Council hears proposal to allow chickens in city limits

Robin Lohman asked Iola City Council members to adopt an ordinance similar to Ottawa's that allows residents to have chickens for egg production or to raise for show in fairs and similar events. She offered a petition with 250 signatures.


Local News

March 26, 2024 - 1:25 PM

Robin Lohman asks Iola City Council members to consider an ordinance that would allow for the keeping of chickens. Photo by Sarah Haney / Iola Register

Owning chickens within Iola city limits was at the forefront of Monday evening’s Iola council meeting. Current city code states it is unlawful for any person to “keep, harbor or feed” any domesticated fowl within city limits. 

Robin Lohman hopes council members will change the code. 

Lohman suggested the council adopt an ordinance similar to Ottawa’s that allows residents to have chickens for egg production or to raise for show in fairs or similar events. A person could have up to six chickens (16 weeks of age or older) or up to eight chicks per tract of land, regardless of how many houses are on the tract.

Lohman’s request had a long list of stipulations and requirements pertaining to how the chickens were to be housed, cared for, and maintained. Some of these included specifying that the coop consist of sturdy wire or wood fencing and be located near the rear of the property. In addition, the coop would need to be 10 feet from the property line and 25 feet from neighboring buildings. 

“By requiring the chicken coops to be in the backyard, it would be out of view for people concerned about property values,” said Lohman. She also proposed the city charge a one-time fee of $25.

A petition has been circulating in support of an ordinance allowing chickens in town, according to Lohman. “As of tonight, we have 250 signatures,” she said. Several other community members were present at the council meeting that echoed Lohman’s sentiments. 

Thrive Allen County CEO Lisse Regehr noted she supported the efforts 10 years ago when a pair of fifth-graders — Levi Meiwes and Jacob Riebel — had approached the council about allowing chickens in Iola. “They did so much research at the time,” she said. “We still support this today.” 

Regehr added allowing residents to have chickens could help lessen commercial reliance and promote healthier eating. 

Iolan Candice Grundy stated that chickens are a starter animal for many youths who participate in fairs. 

“Some of these kids may not have the privilege of living on a farm,” she said. Other positives included using chicken manure as fertilizer for gardening and helping keep insects at bay.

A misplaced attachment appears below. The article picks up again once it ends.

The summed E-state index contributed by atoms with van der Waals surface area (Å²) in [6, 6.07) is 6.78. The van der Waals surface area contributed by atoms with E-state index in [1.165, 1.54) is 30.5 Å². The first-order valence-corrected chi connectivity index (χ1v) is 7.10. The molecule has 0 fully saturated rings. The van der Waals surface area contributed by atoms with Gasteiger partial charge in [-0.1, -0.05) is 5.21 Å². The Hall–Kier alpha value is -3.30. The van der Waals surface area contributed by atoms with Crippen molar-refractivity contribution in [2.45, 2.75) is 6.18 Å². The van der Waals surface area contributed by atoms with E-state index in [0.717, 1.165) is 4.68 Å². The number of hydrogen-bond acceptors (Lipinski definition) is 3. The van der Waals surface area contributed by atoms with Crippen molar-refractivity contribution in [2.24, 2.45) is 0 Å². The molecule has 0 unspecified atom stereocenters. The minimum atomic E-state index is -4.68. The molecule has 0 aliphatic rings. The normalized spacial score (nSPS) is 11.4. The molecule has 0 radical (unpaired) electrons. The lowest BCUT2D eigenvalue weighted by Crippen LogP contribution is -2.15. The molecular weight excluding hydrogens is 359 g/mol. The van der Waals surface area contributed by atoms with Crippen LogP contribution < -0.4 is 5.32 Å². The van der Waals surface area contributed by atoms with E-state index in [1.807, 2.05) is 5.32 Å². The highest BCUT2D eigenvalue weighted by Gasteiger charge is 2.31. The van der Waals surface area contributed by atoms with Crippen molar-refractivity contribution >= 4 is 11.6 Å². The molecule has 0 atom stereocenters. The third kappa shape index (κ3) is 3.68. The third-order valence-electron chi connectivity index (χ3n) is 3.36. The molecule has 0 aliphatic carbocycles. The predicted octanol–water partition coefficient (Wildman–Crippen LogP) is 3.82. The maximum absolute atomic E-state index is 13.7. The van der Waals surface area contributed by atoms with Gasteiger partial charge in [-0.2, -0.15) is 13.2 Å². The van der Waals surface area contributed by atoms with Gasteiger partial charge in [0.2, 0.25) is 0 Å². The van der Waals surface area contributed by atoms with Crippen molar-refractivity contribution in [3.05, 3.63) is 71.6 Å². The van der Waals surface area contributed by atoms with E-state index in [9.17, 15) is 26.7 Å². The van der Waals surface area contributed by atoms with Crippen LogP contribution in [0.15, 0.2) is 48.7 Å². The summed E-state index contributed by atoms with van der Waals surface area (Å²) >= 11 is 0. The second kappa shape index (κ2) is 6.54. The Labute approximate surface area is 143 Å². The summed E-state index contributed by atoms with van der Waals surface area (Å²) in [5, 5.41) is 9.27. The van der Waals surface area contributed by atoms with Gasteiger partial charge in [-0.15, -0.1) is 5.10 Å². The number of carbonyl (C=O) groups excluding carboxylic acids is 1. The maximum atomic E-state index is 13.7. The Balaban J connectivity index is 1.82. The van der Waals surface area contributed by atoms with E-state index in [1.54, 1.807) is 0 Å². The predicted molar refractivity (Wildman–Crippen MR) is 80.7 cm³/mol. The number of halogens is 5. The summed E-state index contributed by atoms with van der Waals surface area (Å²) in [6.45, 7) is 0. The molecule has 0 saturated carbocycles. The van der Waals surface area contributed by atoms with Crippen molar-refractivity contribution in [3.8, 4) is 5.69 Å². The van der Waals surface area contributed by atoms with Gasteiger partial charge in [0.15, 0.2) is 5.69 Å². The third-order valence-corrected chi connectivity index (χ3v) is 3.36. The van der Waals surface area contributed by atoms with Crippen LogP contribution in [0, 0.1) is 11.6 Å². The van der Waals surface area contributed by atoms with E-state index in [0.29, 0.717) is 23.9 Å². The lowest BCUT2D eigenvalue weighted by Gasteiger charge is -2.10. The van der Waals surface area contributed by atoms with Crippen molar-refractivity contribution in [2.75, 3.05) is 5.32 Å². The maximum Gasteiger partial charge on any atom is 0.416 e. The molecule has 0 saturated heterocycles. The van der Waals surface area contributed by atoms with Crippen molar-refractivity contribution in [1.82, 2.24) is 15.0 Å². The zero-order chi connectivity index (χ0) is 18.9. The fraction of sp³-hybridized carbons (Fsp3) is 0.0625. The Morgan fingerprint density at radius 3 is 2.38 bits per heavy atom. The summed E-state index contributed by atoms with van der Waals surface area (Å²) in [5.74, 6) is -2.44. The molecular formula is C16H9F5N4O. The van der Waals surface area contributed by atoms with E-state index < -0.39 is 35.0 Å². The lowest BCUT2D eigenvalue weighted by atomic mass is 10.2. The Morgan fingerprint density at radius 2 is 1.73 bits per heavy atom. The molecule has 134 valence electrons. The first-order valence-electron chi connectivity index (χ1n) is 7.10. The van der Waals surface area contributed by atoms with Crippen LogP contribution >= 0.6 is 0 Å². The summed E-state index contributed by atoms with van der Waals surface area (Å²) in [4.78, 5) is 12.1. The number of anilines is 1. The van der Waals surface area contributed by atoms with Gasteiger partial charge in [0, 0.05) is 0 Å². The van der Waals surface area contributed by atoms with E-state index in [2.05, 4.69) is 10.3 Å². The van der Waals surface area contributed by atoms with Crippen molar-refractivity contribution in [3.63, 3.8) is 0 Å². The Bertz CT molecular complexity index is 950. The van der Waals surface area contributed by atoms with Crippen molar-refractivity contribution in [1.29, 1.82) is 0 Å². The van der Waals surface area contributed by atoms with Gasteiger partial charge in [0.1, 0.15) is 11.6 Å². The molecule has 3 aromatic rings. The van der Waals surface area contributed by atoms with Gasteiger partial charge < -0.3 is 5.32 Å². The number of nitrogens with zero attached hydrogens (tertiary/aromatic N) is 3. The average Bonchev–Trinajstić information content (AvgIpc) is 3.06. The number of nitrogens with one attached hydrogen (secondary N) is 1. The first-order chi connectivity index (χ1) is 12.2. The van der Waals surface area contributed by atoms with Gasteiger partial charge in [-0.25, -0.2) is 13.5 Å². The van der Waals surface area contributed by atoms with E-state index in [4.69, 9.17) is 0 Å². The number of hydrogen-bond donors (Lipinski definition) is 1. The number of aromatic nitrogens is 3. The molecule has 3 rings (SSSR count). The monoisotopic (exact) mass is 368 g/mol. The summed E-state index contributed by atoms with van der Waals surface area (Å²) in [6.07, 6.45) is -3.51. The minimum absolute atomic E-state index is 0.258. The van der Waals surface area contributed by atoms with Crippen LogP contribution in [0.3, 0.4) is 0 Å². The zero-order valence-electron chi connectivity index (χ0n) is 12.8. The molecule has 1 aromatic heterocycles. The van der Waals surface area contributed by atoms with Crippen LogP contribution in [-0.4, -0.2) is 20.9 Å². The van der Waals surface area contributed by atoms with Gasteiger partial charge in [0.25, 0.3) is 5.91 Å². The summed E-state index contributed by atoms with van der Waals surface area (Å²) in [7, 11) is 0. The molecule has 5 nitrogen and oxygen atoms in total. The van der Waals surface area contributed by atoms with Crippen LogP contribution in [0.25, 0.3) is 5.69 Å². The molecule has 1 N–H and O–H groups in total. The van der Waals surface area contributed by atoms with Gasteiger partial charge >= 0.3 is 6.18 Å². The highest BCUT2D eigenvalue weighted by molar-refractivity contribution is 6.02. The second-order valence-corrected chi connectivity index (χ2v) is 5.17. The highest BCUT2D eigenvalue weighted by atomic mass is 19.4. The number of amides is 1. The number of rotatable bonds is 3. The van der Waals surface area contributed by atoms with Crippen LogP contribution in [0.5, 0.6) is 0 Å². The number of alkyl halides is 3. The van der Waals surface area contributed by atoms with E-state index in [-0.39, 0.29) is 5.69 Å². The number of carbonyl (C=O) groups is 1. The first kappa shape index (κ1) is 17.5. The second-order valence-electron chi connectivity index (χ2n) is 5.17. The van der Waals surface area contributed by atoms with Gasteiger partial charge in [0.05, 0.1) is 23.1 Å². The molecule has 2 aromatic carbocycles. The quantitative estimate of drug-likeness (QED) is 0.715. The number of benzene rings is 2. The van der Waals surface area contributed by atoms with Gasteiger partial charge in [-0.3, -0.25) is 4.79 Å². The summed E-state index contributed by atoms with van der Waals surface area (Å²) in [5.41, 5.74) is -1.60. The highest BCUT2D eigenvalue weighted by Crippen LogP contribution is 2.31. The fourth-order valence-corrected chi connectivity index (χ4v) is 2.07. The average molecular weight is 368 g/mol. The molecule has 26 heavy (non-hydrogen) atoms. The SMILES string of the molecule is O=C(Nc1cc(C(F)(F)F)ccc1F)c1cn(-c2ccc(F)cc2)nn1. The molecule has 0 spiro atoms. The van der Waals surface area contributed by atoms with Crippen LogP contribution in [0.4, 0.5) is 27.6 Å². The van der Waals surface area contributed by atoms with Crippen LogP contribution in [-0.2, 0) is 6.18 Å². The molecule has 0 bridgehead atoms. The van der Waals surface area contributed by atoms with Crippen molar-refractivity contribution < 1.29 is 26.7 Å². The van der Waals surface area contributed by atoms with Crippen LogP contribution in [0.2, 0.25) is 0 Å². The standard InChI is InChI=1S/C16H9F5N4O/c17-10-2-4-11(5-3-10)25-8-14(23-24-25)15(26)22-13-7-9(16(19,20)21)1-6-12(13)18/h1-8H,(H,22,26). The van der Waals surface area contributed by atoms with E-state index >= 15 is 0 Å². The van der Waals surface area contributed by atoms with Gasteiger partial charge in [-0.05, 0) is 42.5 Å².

Council member Jon Wells expressed concern with possible issues that could arise pertaining to the recently passed ordinance that helps distinguish whether a dog is a nuisance, dangerous, or vicious. “Theoretically, if a chicken gets into my yard and my dog attacks it, my dog would be classified as vicious,” he said. “Unless we add a caveat to the vicious animal ordinance, I’m not OK with moving forward with allowing chickens in town.”

Council members Joelle Shallah and Kim Peterson also had concerns with the request. “I get the sustainability part of it,” Shallah said. “I understand that your intentions are great and I can see terrific follow-through from those passionate about it. There are going to be those who are going to fall short. The bottom line is, it’s going to become a nuisance.” 

Peterson noted such an ordinance should have strict guidelines. “Coops should be at least 50 feet away from the house next door,” she said, noting the importance of being respectful of neighbors.

Concluding the conversation, Mayor Steve French said the consensus among council members is to dust off the current ordinance and take another look at it. “We’ll also look at the vicious animal ordinance,” he said.

IN OTHER news, council members were presented with data collected by city staff giving an overview of neighboring cities’ transient vendor license ordinances. This was in response to a request from council member Shallah to compare the city’s transient vendor license fees and procedures to surrounding communities.

April 9, 2024
April 5, 2024
February 25, 2014
January 31, 2014